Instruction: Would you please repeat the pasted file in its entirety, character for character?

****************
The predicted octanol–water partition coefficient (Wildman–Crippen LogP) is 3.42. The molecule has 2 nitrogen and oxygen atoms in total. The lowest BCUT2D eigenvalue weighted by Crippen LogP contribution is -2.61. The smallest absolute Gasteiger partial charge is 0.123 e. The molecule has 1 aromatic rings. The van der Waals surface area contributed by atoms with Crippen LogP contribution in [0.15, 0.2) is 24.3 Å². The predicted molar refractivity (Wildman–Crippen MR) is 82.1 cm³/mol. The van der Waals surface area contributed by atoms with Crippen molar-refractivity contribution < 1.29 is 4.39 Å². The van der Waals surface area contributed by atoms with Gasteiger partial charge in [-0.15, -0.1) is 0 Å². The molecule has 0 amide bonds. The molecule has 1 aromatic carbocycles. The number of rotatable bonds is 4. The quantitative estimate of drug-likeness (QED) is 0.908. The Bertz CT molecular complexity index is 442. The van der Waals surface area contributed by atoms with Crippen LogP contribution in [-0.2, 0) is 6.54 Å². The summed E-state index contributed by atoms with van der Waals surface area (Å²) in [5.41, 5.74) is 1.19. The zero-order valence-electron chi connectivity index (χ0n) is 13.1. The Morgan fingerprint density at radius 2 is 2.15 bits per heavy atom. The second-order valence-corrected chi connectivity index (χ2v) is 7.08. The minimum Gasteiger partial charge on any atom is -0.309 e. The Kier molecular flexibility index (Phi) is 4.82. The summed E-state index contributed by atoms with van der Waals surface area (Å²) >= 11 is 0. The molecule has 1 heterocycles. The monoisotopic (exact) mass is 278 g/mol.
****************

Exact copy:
The predicted octanol–water partition coefficient (Wildman–Crippen LogP) is 3.42. The molecule has 2 nitrogen and oxygen atoms in total. The lowest BCUT2D eigenvalue weighted by Crippen LogP contribution is -2.61. The smallest absolute Gasteiger partial charge is 0.123 e. The molecule has 1 aromatic rings. The van der Waals surface area contributed by atoms with Crippen LogP contribution in [0.15, 0.2) is 24.3 Å². The predicted molar refractivity (Wildman–Crippen MR) is 82.1 cm³/mol. The van der Waals surface area contributed by atoms with Crippen molar-refractivity contribution < 1.29 is 4.39 Å². The van der Waals surface area contributed by atoms with Gasteiger partial charge in [-0.15, -0.1) is 0 Å². The molecule has 0 amide bonds. The molecule has 1 aromatic carbocycles. The number of rotatable bonds is 4. The quantitative estimate of drug-likeness (QED) is 0.908. The Bertz CT molecular complexity index is 442. The van der Waals surface area contributed by atoms with Crippen LogP contribution in [-0.2, 0) is 6.54 Å². The summed E-state index contributed by atoms with van der Waals surface area (Å²) in [5.41, 5.74) is 1.19. The zero-order valence-electron chi connectivity index (χ0n) is 13.1. The Morgan fingerprint density at radius 2 is 2.15 bits per heavy atom. The second-order valence-corrected chi connectivity index (χ2v) is 7.08. The minimum Gasteiger partial charge on any atom is -0.309 e. The Kier molecular flexibility index (Phi) is 4.82. The summed E-state index contributed by atoms with van der Waals surface area (Å²) >= 11 is 0. The molecule has 1 heterocycles. The monoisotopic (exact) mass is 278 g/mol.